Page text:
Observer: William Burnett
Location: Wilmington, North Carolina
Date: February 17, 1997 10:15 UT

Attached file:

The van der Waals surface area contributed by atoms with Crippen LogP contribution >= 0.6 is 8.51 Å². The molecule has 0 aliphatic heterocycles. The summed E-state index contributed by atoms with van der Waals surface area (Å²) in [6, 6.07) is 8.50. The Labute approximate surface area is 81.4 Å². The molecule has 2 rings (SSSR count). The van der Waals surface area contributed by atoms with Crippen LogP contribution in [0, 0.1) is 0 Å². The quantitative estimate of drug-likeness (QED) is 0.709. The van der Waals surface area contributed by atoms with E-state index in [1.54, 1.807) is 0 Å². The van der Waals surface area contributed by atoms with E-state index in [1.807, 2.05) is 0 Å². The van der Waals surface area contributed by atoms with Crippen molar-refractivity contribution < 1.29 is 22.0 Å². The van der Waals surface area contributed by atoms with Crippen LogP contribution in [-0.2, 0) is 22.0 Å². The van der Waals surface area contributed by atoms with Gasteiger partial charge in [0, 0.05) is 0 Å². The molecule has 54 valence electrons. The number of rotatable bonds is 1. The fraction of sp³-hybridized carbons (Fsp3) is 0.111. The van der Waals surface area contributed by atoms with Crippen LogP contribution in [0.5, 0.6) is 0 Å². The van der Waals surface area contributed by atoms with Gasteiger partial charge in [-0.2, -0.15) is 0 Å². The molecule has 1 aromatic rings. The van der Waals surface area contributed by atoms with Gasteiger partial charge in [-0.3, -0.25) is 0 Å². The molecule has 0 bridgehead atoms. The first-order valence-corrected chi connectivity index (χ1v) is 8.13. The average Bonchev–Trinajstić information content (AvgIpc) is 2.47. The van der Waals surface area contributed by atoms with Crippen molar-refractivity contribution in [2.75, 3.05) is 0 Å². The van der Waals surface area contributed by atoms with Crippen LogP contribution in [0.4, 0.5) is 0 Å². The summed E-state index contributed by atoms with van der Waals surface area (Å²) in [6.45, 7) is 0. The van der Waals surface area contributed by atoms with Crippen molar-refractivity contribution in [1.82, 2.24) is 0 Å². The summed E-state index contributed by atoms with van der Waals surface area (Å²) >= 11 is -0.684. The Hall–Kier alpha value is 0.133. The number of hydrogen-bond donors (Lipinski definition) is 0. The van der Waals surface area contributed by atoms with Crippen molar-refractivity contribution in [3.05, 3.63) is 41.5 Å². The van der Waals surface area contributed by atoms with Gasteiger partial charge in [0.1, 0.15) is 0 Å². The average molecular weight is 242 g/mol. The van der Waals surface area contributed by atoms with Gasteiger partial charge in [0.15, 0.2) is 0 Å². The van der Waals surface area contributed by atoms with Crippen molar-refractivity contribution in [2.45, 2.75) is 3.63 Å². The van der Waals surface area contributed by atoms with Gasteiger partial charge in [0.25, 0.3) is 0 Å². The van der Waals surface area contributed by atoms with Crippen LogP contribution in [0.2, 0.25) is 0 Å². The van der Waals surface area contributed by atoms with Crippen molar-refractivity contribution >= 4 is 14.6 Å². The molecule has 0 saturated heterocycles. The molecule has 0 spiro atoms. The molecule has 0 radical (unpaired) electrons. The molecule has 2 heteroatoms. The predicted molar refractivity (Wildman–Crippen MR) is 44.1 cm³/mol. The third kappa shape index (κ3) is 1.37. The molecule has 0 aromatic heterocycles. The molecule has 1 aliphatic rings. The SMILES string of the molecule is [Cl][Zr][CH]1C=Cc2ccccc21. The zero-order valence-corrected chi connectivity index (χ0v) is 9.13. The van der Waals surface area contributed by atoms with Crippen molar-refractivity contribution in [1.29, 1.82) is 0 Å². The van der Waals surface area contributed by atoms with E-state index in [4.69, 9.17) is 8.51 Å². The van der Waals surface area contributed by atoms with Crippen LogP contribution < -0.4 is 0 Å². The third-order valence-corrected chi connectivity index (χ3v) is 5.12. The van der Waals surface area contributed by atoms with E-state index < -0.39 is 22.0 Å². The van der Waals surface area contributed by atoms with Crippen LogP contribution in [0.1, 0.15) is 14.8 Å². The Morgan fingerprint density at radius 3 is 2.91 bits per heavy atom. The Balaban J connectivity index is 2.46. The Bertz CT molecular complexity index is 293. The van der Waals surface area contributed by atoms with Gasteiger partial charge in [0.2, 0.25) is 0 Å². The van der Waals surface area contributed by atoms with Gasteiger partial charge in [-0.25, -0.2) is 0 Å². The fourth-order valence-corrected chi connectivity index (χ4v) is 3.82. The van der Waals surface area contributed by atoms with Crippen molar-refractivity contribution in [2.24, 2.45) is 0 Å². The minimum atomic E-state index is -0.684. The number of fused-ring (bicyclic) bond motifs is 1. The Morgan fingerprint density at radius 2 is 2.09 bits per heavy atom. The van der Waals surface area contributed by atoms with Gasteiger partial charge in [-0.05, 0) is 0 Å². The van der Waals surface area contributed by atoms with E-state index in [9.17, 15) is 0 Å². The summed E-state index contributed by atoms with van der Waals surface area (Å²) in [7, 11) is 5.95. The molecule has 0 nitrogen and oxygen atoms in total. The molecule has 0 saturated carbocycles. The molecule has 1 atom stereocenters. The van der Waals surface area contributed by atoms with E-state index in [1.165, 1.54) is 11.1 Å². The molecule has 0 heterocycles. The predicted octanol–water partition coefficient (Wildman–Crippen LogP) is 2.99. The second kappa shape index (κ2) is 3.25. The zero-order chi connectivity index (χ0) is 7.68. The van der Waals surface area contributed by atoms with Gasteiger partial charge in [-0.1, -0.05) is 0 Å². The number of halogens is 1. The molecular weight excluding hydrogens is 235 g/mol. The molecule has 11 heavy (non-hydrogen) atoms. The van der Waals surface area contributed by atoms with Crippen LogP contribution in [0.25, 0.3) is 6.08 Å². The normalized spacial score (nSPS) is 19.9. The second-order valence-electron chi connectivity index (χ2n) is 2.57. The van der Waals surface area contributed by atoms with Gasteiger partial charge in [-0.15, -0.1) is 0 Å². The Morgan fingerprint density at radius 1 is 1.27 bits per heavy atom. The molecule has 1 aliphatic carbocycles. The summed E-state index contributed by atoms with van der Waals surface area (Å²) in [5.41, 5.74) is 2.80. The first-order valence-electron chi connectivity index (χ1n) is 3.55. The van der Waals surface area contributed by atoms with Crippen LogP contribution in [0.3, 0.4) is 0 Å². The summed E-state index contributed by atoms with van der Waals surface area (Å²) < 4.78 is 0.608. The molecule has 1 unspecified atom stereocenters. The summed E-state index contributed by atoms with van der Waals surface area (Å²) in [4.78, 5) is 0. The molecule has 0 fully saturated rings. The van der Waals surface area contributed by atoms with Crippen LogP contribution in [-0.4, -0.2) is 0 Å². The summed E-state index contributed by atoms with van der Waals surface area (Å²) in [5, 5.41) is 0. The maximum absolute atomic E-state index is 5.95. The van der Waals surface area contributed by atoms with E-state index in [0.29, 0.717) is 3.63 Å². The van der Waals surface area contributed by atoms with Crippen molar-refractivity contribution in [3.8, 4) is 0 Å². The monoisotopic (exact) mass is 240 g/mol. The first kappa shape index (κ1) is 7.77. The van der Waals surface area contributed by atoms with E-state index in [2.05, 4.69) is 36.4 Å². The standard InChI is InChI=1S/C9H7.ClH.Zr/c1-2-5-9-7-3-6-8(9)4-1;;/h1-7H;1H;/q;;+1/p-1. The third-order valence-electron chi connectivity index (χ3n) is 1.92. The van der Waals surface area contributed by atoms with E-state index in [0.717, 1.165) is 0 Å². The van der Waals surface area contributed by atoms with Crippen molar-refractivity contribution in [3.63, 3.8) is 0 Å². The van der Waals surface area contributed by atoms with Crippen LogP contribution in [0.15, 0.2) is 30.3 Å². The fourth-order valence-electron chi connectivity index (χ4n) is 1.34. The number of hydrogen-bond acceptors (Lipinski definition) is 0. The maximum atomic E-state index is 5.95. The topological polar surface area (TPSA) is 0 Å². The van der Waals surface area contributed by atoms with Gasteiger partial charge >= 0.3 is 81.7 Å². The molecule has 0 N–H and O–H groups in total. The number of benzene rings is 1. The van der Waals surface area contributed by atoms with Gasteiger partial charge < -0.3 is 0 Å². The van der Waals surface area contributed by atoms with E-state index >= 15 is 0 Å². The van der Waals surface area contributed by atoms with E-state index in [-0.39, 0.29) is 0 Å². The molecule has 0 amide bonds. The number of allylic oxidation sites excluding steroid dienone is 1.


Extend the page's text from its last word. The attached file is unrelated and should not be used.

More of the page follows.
William Burnett took this photo of comet Hale-Bopp at 5:15 am Monday morning (2-17-97) when the comet was 30 degrees above the eastern horizon. The photo was taken using a Nikon EM 35mm SLR camera equipped with a Astro Rubinar Maksutov 100mm f/10 telephoto lens, piggyback-mounted on a Meade 10" LX200 Reflector telescope with a computerized clock drive. Burnett used Fuji Super G 800 film and a 8 minute exposure to capture the comet on its march towards the sun. Despite the use of a clock drive, tracking errors caused some blurring of the original photographic image. The errors were corrected by scanning the original photo into a computer and enhancing the image, which gave the final result of this stunning picture of the comet as seen through the telescope. The photo clearly shows the comet's very bright pseudonucleus and the dust trail extending off into space. The sun's warmth boosts the activity of the comet's nucleus of dirty ice, which blasts more dust into space to reflect yellow sunlight.
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